Have a look to the standard food pyramid. How many food groups are there? How often do we need to eat from each group very day? How many items can you include in every group? Work in teams and do the most of it!
Did we forget anything? OF COURSE! WATER! Where will you place it in the pyramid? Up in the apex? In the middle face? Or down at the base? (Remember that in this pyramid the most important things are at the base, not like in the social pyramid of the Middle Ages you are studying in Social Sciences!). Have a look!
Now draw your own food pyramid drawing some of the items and include the frequency adverbs: HARDLY EVER (fats, sweets), SOMETIMES (dairy and meats/fish/beans), OFTEN (vegetables and fruits), USUALLY (cereal group) and don't forget to add ALWAYS (for water, in the base of the pyramid). Would there be any food you NEVER should eat? (e.g. poisonous mushrooms, or if you are allergic to nuts, for example). Label the food and write sentences giving advice: "You should eat fruit often".
Here you have alternative food pyramids. What are their characteristics? Who are they addressed to? Which one is ironic?
What does this pyramid refer to? Test your vocabulary!
Have a look to the 5 A DAY campaign to have a healthy diet. It refers to the servings per day of what group? A. Cereal B. Fruits and vegetables C. Meats and fish D. Milk and dairy F. Fats, oils and sweets.
Getting your 5 A DAY is easy. There are plenty of ways to add more fruit and vegetables to your daily meals.
5 Ways to Get Your 5 a DayYou may have heard that you should eat 5 servings of fruit and vegetables a day - which works out to a total of about 2 1/2 cups. But experts actually recommend getting even more than that amount.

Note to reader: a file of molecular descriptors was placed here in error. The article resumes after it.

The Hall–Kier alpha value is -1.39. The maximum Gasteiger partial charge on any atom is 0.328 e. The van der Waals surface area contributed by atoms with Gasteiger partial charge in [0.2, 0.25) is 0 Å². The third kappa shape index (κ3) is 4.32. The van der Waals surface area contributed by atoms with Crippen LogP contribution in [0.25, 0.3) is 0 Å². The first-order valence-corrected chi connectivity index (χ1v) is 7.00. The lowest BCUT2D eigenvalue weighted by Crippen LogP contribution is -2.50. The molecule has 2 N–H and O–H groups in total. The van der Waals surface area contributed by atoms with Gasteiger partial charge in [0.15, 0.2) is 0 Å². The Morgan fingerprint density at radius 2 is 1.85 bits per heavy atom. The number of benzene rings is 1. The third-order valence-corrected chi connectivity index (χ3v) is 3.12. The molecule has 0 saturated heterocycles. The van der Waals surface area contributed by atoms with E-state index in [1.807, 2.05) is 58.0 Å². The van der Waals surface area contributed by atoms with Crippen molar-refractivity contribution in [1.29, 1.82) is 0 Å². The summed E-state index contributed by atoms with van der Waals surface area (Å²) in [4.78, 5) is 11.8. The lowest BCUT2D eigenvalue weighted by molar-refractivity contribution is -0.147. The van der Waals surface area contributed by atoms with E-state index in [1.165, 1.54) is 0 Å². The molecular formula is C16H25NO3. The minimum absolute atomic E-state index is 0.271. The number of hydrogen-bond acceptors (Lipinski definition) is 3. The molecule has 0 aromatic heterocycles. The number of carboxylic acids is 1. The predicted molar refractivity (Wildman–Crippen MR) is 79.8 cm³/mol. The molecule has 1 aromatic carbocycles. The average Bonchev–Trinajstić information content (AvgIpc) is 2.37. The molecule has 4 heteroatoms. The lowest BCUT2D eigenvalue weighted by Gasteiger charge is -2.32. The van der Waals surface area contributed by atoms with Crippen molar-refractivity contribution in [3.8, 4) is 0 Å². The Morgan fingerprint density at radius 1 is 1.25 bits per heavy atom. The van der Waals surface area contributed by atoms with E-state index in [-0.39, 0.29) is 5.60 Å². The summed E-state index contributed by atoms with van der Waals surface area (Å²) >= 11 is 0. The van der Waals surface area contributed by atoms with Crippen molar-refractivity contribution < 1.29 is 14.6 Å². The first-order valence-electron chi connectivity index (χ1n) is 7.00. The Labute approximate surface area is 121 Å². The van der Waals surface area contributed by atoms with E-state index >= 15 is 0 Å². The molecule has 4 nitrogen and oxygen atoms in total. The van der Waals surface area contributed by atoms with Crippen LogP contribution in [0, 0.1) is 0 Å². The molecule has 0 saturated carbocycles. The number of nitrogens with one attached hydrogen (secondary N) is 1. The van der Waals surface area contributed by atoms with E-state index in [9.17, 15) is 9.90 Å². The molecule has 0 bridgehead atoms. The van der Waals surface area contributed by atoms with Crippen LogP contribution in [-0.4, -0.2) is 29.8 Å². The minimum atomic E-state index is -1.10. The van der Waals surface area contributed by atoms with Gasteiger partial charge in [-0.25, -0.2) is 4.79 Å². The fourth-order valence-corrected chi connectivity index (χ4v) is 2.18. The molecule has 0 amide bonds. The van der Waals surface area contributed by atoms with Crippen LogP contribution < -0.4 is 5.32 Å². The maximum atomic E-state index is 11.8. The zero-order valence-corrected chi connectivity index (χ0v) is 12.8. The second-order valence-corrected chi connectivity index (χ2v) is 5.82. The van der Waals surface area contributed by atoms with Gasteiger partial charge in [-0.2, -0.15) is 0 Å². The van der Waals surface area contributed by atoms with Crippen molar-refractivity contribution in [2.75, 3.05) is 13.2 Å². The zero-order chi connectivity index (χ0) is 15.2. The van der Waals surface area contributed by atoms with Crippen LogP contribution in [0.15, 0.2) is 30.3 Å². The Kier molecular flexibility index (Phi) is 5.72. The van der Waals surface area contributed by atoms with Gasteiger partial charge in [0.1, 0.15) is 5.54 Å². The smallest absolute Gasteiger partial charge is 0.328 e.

There are no limits on the quantities of tasty fruits and veggies you can enjoy - unless, of course, you load 'em up with butter or dressing, or deep-fry them! But many of us still find it hard to fit fruit and veggies into our meals.
Here are some ideas to help you get into the 5-a-day (or more!) habit:
- Start with the first meal of the day. Plan to eat a serving or two of fruit with breakfast every day. Mix it up so you don't get bored. Half a grapefruit, an apple, or a handful of berries on your cereal are all good choices. Continue this pattern by eating vegetables at lunch and at dinner.
- Get extra energy from fruit or vegetable snacks. The carbohydrates in fruit and vegetables are great sources of energy. Combine them with a serving of protein - such as a piece of cheese, a cup of yogurt, or a tablespoon of peanut butter, and you get staying power too. Ants on a log, anyone?
- Double up on fruit and veggie servings. Recommended servings of fruit and veggies can be small. Unlike other foods, it's OK to double the serving size of fruit or vegetables. Serve yourself a 1-cup portion of broccoli or tomatoes instead of the standard serving of 1/2 cup.
- Use fruit and vegetables as ingredients. Enjoy bread? Bake up a batch of zucchini bread and get your veggies along with your grains! Use applesauce instead of oil in your baked goods. Chop up veggies (peppers, carrots, celery) and toss them into your favorite chili recipe. If you don't like vegetables much, sneak them into foods you do enjoy (like grating carrots into tomato sauce or, again, zucchini into bread). It's a great way to get your veggies without having to taste them!
- Try a new fruit, vegetable, or recipe each week. Our bodies like variety. So set a goal to try something different each week. You may find a new favorite. One good way to get variety is to eat the fruit and veggies that are in season in your area. They usually taste better than the bland fruit salad or shriveled apples you're used to seeing in the cafeteria.
Now, plan your healthy menu! EXTRA: Shall we make a campaign at school? Look at the images and get ideas!